ICYMI: At Hearing, Warren Calls Out Medicare Advantage Insurers for Using AI to Deny Care and Boost Profits
Warren: “Without significant guardrails in place, these (AI) algorithms will continue to harm patients while padding the private insurers’ profits.”
Washington, D.C. — At a hearing of the Senate Committee on Finance, U.S. Senator Elizabeth Warren (D-Mass.) questioned Dr. Michelle Mellow, professor of Health Policy and of Law at Stanford University, and Dr. Ziad Obermeyer, Blue Cross of California Distinguished Professor at the University of California Berkeley, on the use of AI algorithms by private Medicare Advantage (MA) insurers to make coverage decisions. Senator Warren expressed deep concerns about findings from recent investigations revealing that insurance companies in MA are using AI algorithms to systematically deny medically necessary care to patients in need, while simultaneously boosting corporate profits.
In response to Senator Warren’s questions, the witnesses affirmed that federal law requires insurance companies participating in MA to comply with Medicare coverage rules, even if they use AI algorithms. The witnesses also discussed how AI algorithms may be reinforcing structural inequalities and preventing patients, many from underserved populations, from accessing the lifesaving care they need.
Senator Warren concluded by calling on the Centers for Medicare & Medicaid Services (CMS) to ban companies from using AI in their MA plans until they can verify these algorithms comply with Medicare coverage guidelines.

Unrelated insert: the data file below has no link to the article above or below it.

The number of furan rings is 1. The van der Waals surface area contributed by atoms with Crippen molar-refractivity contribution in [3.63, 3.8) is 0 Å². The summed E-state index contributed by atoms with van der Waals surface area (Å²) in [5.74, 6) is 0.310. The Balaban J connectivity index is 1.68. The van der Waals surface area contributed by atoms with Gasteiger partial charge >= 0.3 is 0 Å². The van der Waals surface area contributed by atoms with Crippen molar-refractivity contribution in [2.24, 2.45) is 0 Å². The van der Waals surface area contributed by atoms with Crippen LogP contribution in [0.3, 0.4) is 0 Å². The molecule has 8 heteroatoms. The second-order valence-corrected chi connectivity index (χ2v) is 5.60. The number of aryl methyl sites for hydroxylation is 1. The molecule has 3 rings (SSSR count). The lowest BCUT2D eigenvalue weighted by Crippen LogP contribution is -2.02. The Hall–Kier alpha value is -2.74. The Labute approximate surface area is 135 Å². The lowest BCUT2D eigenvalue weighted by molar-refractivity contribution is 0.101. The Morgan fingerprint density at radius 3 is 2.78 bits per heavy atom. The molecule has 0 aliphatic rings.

Transcript: Artificial Intelligence and Health Care: Promise and Pitfalls
U.S. Senate Finance Committee
Thursday, February 8, 2024
Senator Warren: Alright, Thank you.
So, over 31 million Americans are enrolled in Medicare Advantage, or M-A, the program that allows private, for-profit insurers to offer Medicare coverage. Now, under federal law, these private insurers are required to cover all Medicare Part A and Part B services.
But in recent years, government watchdogs have found that private insurers are routinely delaying and denying care because doing so boosts their profits. In 2019, the Health and Human Services Inspector General found that nearly one in five payment denials by insurers in M-A violated Medicare coverage rules, meaning seniors were unlawfully denied access to services that they were, by law, entitled to.
Some of the largest insurers that offer M-A are now relying on flawed artificial intelligence tools, like predictive algorithms, to scale up their efforts to deny coverage to seniors. These algorithms sift through millions of medical records to determine the level of patient need that the algorithm thinks they need.
So, Professor Mello, you’re an expert on AI and health policy. Let’s start with an easy question: does federal law require all insurance companies to follow Medicare coverage guidelines, even if they are using AI algorithms to determine coverage?
Michelle M. Mello, JD, PhD, Professor of Health Policy and of Law, Stanford University: Yes.
Senator Warren: Yes. So the law is not suspended just because you used AI. I just want to underscore that. Because it is clear that these companies are not playing by the rules.
So, take UnitedHealthcare, which covers more beneficiaries in M-A than any other insurance company. In 2020, UnitedHealthcare bought NaviHealth, a company that sells its AI services to insurance companies in order to help them make these coverage decisions.